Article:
We’ve now gotten through the closing sessions, in which we heard summary reports from all the “frontier” working groups. I’m still digesting what everyone had to say, but here is one thing I think I know: there is general agreement that the frontiers that we are organizing our science around are not themselves science topics but approaches that can tell us about many different topics in different ways. For instance, I was quite taken with the news that cosmology can help us set bounds on the total mass of the different kinds of neutrinos; this will help us understand the neutrino spectrum with complementary information to that provided by accelerator-based neutrino experiments. Everyone is really looking to the other “frontiers” to see how we can create a program of research that can attack important physics questions in the most comprehensive possible way. And I think that a number of speakers have gone out of their way to point out that discoveries on someone else’s “frontier” may fundamentally change our understanding of the world.

(On a related note, it is also clear that we are all bothered by the tyranny of Venn diagrams. I am hoping to find time to write again about how many times a graphic of three intersecting circles appeared over the course of the week, and what amount of irony was implied each time.)

Since this the US LHC blog, I should also mention that the LHC came out well in the discussions. It is clear that there is a lot of potential for understanding and discovery at this machine, both when we increase the energy in 2015 and when we (hopefully) run in a high-luminosity mode later on in which we will attempt to increase the size of the dataset by a factor of ten. We expect to learn a tremendous amount about the newly-discovered, very strange Higgs boson, and hope to discover TeV-scale particles that make it possible for the Higgs to be what it is. From a more practical point of view, it is currently the only high-energy particle collider operating in this world, and it will stay this way for at least a decade. We must do everything we can to exploit the capabilities of this unique facility.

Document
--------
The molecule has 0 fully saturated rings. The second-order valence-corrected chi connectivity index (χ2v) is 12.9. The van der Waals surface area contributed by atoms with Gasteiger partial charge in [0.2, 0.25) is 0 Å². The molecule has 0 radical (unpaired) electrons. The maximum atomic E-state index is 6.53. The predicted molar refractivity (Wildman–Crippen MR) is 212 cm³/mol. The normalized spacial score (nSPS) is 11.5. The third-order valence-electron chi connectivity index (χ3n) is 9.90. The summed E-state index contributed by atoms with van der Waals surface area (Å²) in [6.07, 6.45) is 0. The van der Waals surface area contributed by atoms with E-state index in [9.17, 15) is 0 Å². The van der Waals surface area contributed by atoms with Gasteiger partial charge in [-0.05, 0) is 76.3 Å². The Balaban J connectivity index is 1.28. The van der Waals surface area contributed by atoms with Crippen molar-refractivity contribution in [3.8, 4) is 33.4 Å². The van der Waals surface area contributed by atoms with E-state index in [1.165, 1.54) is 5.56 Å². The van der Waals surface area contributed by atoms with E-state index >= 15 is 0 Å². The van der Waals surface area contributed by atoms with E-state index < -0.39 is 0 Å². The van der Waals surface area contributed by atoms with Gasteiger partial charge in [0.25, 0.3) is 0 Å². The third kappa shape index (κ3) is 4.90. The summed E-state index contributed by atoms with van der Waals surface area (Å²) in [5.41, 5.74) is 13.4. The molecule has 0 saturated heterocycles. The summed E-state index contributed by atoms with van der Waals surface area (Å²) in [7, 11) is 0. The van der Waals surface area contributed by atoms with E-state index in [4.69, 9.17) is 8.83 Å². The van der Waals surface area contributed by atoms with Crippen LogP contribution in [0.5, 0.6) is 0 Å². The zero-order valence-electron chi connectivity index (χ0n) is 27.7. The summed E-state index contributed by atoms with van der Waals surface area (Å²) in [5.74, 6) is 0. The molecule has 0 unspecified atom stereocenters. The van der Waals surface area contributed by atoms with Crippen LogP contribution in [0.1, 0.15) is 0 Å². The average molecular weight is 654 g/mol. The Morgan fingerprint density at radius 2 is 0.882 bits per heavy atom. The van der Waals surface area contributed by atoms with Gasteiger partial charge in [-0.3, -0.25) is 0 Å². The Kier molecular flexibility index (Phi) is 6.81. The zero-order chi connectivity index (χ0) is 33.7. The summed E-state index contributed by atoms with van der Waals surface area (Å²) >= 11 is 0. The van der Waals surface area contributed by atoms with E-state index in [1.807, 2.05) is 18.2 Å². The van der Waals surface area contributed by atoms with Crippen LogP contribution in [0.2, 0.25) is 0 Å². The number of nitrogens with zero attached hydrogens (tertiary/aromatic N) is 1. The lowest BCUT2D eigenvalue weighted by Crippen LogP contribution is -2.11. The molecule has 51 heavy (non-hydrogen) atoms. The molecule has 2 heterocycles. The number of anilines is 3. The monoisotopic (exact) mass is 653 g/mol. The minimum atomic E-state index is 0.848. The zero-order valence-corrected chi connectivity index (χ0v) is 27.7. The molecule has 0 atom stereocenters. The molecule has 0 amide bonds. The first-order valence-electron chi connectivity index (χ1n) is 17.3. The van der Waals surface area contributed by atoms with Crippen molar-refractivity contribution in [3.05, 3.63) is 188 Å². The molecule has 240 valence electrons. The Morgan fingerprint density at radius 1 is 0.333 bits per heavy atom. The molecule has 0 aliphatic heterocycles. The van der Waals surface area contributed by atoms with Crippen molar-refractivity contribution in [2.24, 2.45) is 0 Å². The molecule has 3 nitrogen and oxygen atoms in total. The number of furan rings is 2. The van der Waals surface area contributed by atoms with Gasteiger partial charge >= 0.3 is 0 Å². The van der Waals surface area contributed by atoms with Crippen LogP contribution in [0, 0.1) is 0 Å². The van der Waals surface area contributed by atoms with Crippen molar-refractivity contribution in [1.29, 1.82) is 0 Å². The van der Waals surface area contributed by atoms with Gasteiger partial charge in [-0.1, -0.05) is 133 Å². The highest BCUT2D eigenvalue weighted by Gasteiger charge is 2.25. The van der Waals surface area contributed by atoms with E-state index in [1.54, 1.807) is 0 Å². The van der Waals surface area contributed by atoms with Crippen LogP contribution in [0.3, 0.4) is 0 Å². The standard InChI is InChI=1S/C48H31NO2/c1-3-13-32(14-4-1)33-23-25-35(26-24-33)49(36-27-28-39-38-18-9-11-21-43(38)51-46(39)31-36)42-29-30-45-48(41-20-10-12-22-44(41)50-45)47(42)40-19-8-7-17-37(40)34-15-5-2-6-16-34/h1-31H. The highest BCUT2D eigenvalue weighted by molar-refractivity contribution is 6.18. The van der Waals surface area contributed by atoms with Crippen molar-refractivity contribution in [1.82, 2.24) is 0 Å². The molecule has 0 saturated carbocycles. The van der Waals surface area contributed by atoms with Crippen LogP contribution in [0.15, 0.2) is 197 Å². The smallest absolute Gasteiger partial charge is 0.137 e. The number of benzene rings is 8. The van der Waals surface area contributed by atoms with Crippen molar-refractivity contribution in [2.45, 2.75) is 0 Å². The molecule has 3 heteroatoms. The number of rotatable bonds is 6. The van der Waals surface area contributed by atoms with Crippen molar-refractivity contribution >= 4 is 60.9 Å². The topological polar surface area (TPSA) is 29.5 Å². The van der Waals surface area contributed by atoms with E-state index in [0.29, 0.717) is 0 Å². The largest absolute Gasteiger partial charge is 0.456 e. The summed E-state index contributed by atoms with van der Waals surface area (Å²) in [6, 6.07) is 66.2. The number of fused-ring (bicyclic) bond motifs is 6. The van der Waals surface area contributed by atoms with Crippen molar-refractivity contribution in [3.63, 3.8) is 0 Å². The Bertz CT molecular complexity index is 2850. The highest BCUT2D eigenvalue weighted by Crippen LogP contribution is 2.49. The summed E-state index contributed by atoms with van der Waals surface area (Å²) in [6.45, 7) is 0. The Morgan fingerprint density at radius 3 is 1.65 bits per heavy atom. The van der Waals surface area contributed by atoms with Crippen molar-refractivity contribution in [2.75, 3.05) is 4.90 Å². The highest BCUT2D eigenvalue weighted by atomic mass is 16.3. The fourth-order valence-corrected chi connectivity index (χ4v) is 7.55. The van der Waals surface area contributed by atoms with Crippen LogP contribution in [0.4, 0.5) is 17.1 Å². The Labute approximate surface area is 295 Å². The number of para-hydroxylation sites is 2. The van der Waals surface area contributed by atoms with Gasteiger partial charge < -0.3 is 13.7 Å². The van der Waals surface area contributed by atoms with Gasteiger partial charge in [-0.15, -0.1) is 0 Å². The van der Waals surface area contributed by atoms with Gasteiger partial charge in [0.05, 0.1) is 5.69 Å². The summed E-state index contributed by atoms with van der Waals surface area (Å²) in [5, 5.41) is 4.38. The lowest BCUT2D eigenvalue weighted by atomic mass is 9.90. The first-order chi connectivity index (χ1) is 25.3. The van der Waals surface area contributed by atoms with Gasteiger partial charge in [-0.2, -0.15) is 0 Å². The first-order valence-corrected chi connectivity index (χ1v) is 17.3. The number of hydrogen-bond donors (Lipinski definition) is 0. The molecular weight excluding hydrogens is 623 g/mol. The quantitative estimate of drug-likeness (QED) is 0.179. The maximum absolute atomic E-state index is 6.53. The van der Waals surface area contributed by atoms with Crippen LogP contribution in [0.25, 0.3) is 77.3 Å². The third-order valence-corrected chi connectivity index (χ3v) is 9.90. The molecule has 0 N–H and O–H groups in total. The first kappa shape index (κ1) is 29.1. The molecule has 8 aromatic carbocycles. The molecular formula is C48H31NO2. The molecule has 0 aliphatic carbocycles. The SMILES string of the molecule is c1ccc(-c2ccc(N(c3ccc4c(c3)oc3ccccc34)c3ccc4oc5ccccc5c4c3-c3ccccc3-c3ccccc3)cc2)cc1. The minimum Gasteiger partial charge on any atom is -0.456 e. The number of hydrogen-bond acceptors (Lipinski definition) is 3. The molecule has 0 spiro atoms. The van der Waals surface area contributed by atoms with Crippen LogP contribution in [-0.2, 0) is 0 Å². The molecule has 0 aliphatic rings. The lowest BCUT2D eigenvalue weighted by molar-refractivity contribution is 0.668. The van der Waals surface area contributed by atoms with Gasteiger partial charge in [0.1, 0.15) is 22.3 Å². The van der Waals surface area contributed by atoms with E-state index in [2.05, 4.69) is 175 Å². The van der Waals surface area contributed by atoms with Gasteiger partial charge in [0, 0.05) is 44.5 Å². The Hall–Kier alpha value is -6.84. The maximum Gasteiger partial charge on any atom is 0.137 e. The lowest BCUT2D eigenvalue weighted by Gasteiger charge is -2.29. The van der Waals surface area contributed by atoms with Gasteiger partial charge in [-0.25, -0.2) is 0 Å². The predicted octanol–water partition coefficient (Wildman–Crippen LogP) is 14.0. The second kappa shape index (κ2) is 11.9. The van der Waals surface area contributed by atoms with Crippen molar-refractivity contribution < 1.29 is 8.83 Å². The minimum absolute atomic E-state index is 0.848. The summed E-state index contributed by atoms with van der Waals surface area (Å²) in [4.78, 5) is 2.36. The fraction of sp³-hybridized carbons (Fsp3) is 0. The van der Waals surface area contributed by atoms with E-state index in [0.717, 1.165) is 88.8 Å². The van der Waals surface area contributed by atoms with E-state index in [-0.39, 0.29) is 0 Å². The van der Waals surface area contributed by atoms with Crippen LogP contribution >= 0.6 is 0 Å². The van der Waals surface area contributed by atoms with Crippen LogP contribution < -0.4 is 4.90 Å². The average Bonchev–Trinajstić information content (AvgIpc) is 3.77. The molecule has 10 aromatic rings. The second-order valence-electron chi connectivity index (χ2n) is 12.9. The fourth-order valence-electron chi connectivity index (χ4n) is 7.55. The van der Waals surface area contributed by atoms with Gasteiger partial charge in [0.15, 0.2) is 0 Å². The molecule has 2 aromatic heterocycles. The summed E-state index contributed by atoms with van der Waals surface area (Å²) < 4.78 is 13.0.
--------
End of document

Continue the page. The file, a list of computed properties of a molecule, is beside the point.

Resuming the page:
Where do we go from here? The results of the workshop, the handiwork of hundreds of physicists working over the course of a year, will get written up as a report that is meant to inform future deliberations. It is quite clear that we have more projects that have great physics potential, and that we really want to execute, than we have the resources to execute. In some ways, it is a good problem to have. But some hard choices will have to be made, and it won’t be long until we have convened a Particle Physics Project Prioritization Panel that will be charged with making recommendations on how we do this. I’m in no position to guess the outcome, but whatever it turns out to be, I suspect that our entire field is going to have to stand behind it and advocate it if we are to realize any, if not all, of our visions of the frontiers of particle physics.